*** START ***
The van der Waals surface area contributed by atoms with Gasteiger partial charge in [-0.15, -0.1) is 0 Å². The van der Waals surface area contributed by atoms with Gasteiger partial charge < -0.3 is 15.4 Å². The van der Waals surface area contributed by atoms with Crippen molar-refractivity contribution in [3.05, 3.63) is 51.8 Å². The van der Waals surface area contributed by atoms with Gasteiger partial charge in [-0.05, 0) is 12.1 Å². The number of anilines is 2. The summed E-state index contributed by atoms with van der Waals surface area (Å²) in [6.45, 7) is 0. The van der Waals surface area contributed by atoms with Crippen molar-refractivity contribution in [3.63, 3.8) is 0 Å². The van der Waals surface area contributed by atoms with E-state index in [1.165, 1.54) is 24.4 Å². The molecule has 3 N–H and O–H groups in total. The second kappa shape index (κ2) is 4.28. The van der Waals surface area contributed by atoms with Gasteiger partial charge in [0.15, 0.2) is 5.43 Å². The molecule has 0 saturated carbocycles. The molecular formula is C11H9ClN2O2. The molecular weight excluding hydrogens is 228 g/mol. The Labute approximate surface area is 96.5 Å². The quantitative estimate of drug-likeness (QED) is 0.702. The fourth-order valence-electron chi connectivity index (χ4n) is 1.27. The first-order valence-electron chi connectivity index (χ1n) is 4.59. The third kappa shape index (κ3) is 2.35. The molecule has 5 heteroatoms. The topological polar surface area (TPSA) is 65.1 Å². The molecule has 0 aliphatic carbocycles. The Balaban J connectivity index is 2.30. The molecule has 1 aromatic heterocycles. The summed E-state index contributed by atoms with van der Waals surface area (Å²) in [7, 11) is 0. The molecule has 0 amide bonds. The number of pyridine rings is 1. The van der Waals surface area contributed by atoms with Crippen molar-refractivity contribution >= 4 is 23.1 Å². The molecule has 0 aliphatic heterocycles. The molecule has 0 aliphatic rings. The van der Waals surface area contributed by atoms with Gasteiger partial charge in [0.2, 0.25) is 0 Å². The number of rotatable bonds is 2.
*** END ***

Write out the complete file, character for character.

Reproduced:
The van der Waals surface area contributed by atoms with Gasteiger partial charge in [-0.15, -0.1) is 0 Å². The van der Waals surface area contributed by atoms with Gasteiger partial charge < -0.3 is 15.4 Å². The van der Waals surface area contributed by atoms with Crippen molar-refractivity contribution in [3.05, 3.63) is 51.8 Å². The van der Waals surface area contributed by atoms with Gasteiger partial charge in [-0.05, 0) is 12.1 Å². The number of anilines is 2. The summed E-state index contributed by atoms with van der Waals surface area (Å²) in [6.45, 7) is 0. The van der Waals surface area contributed by atoms with Crippen molar-refractivity contribution in [3.63, 3.8) is 0 Å². The van der Waals surface area contributed by atoms with E-state index in [1.165, 1.54) is 24.4 Å². The molecule has 3 N–H and O–H groups in total. The second kappa shape index (κ2) is 4.28. The van der Waals surface area contributed by atoms with Gasteiger partial charge in [0.15, 0.2) is 5.43 Å². The molecule has 0 saturated carbocycles. The molecular formula is C11H9ClN2O2. The molecular weight excluding hydrogens is 228 g/mol. The Labute approximate surface area is 96.5 Å². The quantitative estimate of drug-likeness (QED) is 0.702. The fourth-order valence-electron chi connectivity index (χ4n) is 1.27. The first-order valence-electron chi connectivity index (χ1n) is 4.59. The third kappa shape index (κ3) is 2.35. The molecule has 5 heteroatoms. The topological polar surface area (TPSA) is 65.1 Å². The molecule has 0 aliphatic carbocycles. The Balaban J connectivity index is 2.30. The molecule has 1 aromatic heterocycles. The summed E-state index contributed by atoms with van der Waals surface area (Å²) in [7, 11) is 0. The molecule has 0 amide bonds. The number of pyridine rings is 1. The van der Waals surface area contributed by atoms with Crippen molar-refractivity contribution >= 4 is 23.1 Å². The molecule has 0 aliphatic heterocycles. The molecule has 0 aliphatic rings. The van der Waals surface area contributed by atoms with Gasteiger partial charge in [0.2, 0.25) is 0 Å². The number of rotatable bonds is 2.